Show notes and track list

Treasure Conflix – PA139

In early 1996, Squaresoft released Treasure Conflix and three other exclusive titles for the Satellaview Broadcast Satellite system, an add-on for the Super Famicom. The soundtrack was written by longtime composer Junya Nakano. The game is an aerial combat and RPG hybrid where you split your time between fighting other airships in real time and traveling to small caves and towns to find upgrades for your airship. It remains untranslated but it isn’t some long lost classic; the gameplay is serviceable and it can be beaten in just under 2 hours.

The Satellaview games do mark an interesting period of experimentation for Squaresoft. They sit between the earlier success of landmark RPGs like Final Fantasy IV, VI and Chrono Trigger and before the transition into the PS1 generation with games like Final Fantasy VII and Parasite Eve. Some of you might recognize Square’s more notable Satellaview game Radical Dreamers which became the basis for Chrono Cross.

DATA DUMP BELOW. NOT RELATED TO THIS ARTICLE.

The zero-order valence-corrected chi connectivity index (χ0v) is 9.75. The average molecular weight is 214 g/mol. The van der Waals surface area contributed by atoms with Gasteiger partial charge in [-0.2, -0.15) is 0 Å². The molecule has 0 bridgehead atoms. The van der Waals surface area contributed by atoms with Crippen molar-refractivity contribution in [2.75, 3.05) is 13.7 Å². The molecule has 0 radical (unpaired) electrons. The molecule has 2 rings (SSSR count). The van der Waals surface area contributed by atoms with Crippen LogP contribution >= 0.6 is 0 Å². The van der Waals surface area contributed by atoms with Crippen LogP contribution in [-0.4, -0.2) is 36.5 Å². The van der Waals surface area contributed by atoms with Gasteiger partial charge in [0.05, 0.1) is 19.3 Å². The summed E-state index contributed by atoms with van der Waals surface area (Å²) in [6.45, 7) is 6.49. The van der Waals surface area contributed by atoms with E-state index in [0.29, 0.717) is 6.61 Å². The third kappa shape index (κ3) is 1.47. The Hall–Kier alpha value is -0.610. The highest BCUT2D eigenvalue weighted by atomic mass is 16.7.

Composer and arranger Junya Nakano started his career at Konami in 1992. After that he moved on to Square from 1995-2009 and continues to work as a freelancer. As lead composer he’s written the music for Threads of Fate and Final Fantasy IV: The After Years. More frequently he’s been a co-composer and has worked on games like X-Men arcade and Tobal No. 1, as well as regular collaborations with Masashi Hamauzu on projects like Front Mission: Gun Hazard, Final Fantasy X, XIII, and the X/X-2 remasters.

Link

Show notes and track list

Aworg: Hero in the Sky – PA138

The most interesting thing about Aworg: Hero in the Sky is that it was released on Sega Meganet, an early online service and precursor to the Sega Channel. Released in 1991 by Sega, Aworg is a short and fairly unremarkable action game where you traverse a maze in a robotic suit that can fly around, dash, and push enemies away with its jet stream. The game is short, and can be beaten in about 20 minutes with practice.

The music is credited to “Bambi” whose real name is unknown, but they were most likely a member of Sega’s in-house sound team. It largely features early 90s piano house styled tunes and is more groove than anything, but catchy nonetheless. Enjoy what is perhaps our shortest episode ever.

Show notes and track list